What do you recomend to flush rust and scale from blockJune 25 2012 at 8:06 AM
|big t (Login oneford)|
with the engine in the car? Have a new aluminum radiator and aluminum water pump but would like to flush scale and rust from block any recommendations? I see something called "liquid intelligence 239" but it's spendy around $90, and I know nothing about it. I see prestone and barrs has coolant flushes for a lot less, but want something that works.
Re: What do you recomend to flush rust and scale from block
|June 25 2012, 8:24 AM |
Before I found out the 360 was cracked I pulled a freeze plug and sprayed water from a hose in there till it came out clear. Not sure if that is an option for you. But it's pretty much the only way to really get it all out.
Not sure you can even still get the good stuff but years ago Prestone had a flush kit
|June 25 2012, 9:55 AM |
Part A was an acid and that was followed by Part B a base to neutralize the acid. Not sure how bad things are but simply running several complete fills/drains of Distilled or Deionized Water will absolutely grab minerals, rust etc.
|June 25 2012, 11:38 AM |
About a 50/50 mix with water. Run it through its heat cycle, with heater control open. It may take 2 or 3 drain & refills, but vinegar is dirt cheap and it works.Just drain it at your radiator pitcock. Leland
|June 25 2012, 12:08 PM |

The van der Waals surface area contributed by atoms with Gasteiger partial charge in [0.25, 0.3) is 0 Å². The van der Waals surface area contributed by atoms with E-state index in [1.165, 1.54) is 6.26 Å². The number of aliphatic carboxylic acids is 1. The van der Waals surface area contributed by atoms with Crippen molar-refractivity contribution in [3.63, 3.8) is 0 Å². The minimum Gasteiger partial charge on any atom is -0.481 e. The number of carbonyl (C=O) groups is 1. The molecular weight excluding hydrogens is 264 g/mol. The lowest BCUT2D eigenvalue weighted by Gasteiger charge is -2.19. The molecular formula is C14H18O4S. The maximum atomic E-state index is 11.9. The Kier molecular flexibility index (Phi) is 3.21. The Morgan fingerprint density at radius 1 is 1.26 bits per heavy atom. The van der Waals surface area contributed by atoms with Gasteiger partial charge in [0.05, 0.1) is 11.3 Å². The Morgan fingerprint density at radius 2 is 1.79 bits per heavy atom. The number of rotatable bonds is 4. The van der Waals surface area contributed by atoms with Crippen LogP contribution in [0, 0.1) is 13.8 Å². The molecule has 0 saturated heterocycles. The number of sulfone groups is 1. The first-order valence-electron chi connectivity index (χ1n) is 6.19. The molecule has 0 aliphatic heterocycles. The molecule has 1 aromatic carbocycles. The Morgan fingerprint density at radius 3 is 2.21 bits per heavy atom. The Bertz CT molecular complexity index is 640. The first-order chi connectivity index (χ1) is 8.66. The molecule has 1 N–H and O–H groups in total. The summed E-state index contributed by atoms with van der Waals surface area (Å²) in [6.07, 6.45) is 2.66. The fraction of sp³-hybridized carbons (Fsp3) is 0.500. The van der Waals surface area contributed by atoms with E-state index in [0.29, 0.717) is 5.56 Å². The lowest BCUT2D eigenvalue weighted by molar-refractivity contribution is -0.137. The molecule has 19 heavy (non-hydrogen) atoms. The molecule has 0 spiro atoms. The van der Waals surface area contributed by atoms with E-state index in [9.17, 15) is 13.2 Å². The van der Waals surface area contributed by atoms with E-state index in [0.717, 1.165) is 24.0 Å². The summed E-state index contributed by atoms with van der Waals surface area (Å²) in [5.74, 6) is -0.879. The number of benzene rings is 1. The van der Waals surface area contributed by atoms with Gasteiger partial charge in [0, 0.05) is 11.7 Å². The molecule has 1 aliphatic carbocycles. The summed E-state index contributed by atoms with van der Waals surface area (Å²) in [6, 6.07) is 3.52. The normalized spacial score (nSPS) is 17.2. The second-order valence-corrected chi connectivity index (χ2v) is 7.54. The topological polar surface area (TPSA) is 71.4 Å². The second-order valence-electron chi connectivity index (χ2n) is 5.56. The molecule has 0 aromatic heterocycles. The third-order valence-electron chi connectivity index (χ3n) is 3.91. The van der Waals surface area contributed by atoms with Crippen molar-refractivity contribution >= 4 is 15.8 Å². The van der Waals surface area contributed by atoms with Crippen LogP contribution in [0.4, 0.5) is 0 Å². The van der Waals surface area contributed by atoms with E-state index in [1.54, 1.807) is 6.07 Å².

Caustic acid was what was used years ago to clean engine blocks, and I believe this was the main inggrediant in the two part flushes. To the best of my knowledge, these flushes are no longer available. Even so, this stuff meant you might have to change water hoses and radiater caps after the flush, and I would NOT recommend using it with your setup.
Pressure washer, vinegar
|June 25 2012, 12:17 PM |
I would not flush thru the new aluminum water pump or radiator. Take them out so you don't introduce junk into them or damage them working on this project. Those little pieces of rust can quickly clog flues and also lead to new corrosion problems.
Big fan of vinegar as well- cheap and pretty safe to use, no problems flushing out onto ground like antifreeze or some of the chemicals. But vinegar full strength can quickly eat thru corrosion/rust and a little pit- especially on freeze plug- suddenly becomes a real leaking hole.
I like to use a pressure washer. The 289 in my 67 Mustang that ran hot all the time but never leaked. Tried all kinds of flush kits I could buy 1 and 2 bottle versions, recored radiator, pulled & did heads, intake to see if warped/cracked, etc. Never got much out of engine with any kind of flush. Eventually bought my first galaxie to pull engine for mustang but before we did the old guy at radiator shop took out thermostat and bottom hose, put their big pressure washer in the thermostat hole and promptly blew at least 9-10 bottles (his estimate) of stop leak and sludge out of engine water jacket after 6+ months and easily 30-40 flushes/complete boilovers. There were chunks of it all over the floor. Apparently original owner put a bottle in regularly until engine was jsut stopped up. After pressure flushing, it never ran hot again.
Any acid or pressure washer can cause/worsen problems with freeze plugs if close to end of service life.